Re: arch support: https://git.kernel.org/pub/scm/linux/kernel/git/next/linux-next.git/tree/Documentation/rust/arch-support.rst

                                                                                                                                            1. 1

                                                                                                                                              Yeah that’s going to limit what rust can be used for. At least at first.

                                                                                                                                              1. 1

                                                                                                                                                I think I saw in a mailing list somewhere that the plan was to “aim for” this merge window, but expect to miss it… with the idea that that would improve their odds of actually getting into the next merge window.

                                                                                                                                              2. 12

                                                                                                                                                It’s not clear from the title, but this is specifically support for writing device drivers in Rust.

                                                                                                                                                initial support for writing device drivers in the Rust language

                                                                                                                                                (from the same https://lwn.net/Articles/849849/)

                                                                                                                                                1. 8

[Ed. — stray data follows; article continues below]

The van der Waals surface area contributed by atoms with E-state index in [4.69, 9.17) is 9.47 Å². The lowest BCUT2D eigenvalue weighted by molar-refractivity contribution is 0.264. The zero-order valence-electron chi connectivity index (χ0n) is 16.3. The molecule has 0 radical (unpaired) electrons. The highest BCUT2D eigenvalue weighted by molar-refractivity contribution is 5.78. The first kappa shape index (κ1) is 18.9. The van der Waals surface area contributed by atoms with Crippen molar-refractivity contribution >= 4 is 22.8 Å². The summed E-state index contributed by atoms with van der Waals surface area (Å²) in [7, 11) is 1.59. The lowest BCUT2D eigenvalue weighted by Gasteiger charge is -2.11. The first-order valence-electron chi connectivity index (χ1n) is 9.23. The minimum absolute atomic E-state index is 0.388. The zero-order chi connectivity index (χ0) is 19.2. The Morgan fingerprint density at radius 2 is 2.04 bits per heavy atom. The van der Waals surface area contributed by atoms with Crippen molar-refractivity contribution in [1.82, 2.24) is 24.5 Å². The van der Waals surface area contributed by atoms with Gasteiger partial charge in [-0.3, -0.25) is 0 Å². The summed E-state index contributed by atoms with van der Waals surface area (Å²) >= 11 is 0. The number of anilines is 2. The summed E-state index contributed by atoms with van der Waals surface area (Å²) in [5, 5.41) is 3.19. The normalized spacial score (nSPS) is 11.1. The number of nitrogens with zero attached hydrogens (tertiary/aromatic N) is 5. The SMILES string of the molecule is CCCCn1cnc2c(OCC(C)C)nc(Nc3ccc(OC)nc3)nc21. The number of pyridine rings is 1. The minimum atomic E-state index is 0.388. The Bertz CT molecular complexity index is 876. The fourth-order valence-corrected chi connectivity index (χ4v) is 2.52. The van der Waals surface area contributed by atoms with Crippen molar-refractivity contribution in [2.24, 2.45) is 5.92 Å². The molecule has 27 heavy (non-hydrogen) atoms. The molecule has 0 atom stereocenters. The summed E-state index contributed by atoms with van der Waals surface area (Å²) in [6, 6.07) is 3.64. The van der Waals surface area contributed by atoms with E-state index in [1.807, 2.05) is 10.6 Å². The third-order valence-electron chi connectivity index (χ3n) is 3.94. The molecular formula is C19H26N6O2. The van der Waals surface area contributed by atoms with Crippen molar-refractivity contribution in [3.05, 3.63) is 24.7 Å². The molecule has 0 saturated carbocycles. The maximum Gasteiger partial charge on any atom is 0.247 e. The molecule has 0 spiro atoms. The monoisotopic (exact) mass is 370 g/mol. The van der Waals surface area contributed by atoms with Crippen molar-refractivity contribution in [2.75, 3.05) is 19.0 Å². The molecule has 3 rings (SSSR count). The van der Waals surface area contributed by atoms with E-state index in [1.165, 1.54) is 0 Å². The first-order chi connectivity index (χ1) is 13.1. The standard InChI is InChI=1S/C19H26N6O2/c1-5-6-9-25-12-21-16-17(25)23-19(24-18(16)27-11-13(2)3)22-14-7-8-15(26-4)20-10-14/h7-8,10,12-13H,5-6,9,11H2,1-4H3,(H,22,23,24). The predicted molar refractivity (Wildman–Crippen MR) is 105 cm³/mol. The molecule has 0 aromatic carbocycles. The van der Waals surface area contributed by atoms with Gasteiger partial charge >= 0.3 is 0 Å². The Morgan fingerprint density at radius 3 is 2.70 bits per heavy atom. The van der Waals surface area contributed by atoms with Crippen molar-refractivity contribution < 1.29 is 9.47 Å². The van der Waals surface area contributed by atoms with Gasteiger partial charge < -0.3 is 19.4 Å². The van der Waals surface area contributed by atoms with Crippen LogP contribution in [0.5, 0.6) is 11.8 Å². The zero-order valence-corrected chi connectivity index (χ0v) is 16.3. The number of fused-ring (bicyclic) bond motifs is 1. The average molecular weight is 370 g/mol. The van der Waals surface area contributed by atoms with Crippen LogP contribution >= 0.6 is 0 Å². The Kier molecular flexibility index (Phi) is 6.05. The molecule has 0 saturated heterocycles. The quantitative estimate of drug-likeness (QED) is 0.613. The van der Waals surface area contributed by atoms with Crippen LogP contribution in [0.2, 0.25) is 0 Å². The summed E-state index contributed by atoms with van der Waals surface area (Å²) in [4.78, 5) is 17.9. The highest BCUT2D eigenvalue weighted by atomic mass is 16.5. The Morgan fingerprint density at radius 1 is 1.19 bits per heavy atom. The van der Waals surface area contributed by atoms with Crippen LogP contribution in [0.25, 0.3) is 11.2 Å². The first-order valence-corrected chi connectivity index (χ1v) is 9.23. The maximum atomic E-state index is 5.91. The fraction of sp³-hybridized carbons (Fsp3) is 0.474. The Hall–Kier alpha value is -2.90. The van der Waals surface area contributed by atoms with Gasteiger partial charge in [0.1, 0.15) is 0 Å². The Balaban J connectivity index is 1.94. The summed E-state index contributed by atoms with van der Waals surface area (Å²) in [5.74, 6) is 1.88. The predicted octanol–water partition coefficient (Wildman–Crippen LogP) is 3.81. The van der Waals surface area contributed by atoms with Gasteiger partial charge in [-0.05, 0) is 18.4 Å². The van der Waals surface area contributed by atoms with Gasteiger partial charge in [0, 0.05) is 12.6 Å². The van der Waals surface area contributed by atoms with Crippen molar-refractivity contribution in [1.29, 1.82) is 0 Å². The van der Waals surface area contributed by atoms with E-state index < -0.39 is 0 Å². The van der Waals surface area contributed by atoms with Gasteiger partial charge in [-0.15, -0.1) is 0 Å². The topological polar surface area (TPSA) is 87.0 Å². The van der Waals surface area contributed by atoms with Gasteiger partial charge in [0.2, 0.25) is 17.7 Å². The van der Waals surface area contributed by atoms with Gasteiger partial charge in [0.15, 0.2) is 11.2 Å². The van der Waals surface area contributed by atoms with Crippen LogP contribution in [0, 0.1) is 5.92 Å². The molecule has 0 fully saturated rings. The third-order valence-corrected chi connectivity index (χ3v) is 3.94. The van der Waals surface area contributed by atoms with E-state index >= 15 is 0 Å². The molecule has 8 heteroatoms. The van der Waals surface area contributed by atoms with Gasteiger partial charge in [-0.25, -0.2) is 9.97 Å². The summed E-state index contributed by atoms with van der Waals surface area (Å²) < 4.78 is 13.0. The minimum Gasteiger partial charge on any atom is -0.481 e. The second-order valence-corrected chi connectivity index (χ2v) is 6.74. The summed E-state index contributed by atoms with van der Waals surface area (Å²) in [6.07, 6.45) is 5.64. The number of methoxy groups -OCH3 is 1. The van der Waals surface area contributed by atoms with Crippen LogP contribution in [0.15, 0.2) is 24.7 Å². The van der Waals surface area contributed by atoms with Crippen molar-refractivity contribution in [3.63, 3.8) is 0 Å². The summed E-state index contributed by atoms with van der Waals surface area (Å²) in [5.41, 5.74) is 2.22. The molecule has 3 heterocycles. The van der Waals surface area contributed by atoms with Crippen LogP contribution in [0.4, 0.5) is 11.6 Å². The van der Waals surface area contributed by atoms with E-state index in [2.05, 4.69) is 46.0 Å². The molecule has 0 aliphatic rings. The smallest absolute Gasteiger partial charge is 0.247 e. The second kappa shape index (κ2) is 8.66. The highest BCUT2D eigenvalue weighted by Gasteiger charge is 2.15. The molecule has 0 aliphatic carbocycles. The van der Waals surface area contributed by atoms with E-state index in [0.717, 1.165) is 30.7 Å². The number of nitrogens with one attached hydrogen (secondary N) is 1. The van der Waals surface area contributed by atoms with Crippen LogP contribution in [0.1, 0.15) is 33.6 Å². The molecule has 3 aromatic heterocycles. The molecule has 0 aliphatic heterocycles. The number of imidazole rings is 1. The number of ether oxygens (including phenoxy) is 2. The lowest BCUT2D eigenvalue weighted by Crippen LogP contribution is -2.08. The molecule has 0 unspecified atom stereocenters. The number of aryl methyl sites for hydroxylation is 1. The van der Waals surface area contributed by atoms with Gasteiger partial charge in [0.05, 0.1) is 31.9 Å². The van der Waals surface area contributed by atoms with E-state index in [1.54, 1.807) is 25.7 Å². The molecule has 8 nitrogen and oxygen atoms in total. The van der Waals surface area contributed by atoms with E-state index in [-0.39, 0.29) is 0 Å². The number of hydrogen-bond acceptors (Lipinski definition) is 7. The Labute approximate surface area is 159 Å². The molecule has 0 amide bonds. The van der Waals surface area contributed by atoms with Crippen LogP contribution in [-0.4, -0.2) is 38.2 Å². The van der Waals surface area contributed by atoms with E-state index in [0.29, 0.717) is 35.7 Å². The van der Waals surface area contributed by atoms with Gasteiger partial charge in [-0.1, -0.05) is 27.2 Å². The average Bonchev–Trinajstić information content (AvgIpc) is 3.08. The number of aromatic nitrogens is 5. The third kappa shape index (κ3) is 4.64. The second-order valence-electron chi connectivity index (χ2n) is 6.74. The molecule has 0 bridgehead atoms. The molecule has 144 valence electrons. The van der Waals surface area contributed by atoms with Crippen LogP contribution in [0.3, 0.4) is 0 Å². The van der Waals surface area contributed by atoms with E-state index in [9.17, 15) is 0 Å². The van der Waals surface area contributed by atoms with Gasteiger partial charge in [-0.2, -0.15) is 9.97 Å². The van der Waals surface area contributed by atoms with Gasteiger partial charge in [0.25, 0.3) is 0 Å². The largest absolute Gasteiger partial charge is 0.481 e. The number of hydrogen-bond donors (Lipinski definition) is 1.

The GCC project is working on a Rust front end. That would presumably support Rust on any platform that Linux cares about. https://git.kernel.org/pub/scm/linux/kernel/git/next/linux-next.git/tree/Documentation/rust/arch-support.rst

                                                                                                                                                  1. 2

                                                                                                                                                    How is that going to work for platforms where Linux is supported but not Rust?

                                                                                                                                                    For the foreseeable future, it remains possible to build the kernel without rust. That means rust support is limited to things like device drivers (this patch set) or I suppose architecture specific code.

                                                                                                                                                  1. 7

                                                                                                                                                    I’m a bit jaded about talks but Mike Acton’s “Data-Oriented Design” from CPPCon in 2014 was probably the last one to markedly reframe my approach to software design:

                                                                                                                                                    https://www.youtube.com/watch?v=rX0ItVEVjHc

                                                                                                                                                    Pairs well with Graydon Hoare’s review of Computer Architecture: A Quantitative Approach (the Hennessy and Patterson book): https://graydon2.dreamwidth.org/233585.html

                                                                                                                                                      1. 16

                                                                                                                                                        Unfortunately, the comparison is written in such a clearly biased way that it probably makes fossil sound worse than it is (I mean you wouldn’t need to resort to weasel words and name-calling if fossil was valid alternative whose benefits spoke for themselves .. right?). Why would anyone write like that if their aim is to actually promote fossil?

                                                                                                                                                        1. 5

                                                                                                                                                          The table at the top is distractingly polemic, but the actual body of the essay is reasonable and considers both social and technical factors.

                                                                                                                                                          My guess is that author is expecting the audience to nod along with the table before clicking through to the prose; it seems unlikely to be effective for anyone who doesn’t already believe the claims made in the table.

                                                                                                                                                          1. 4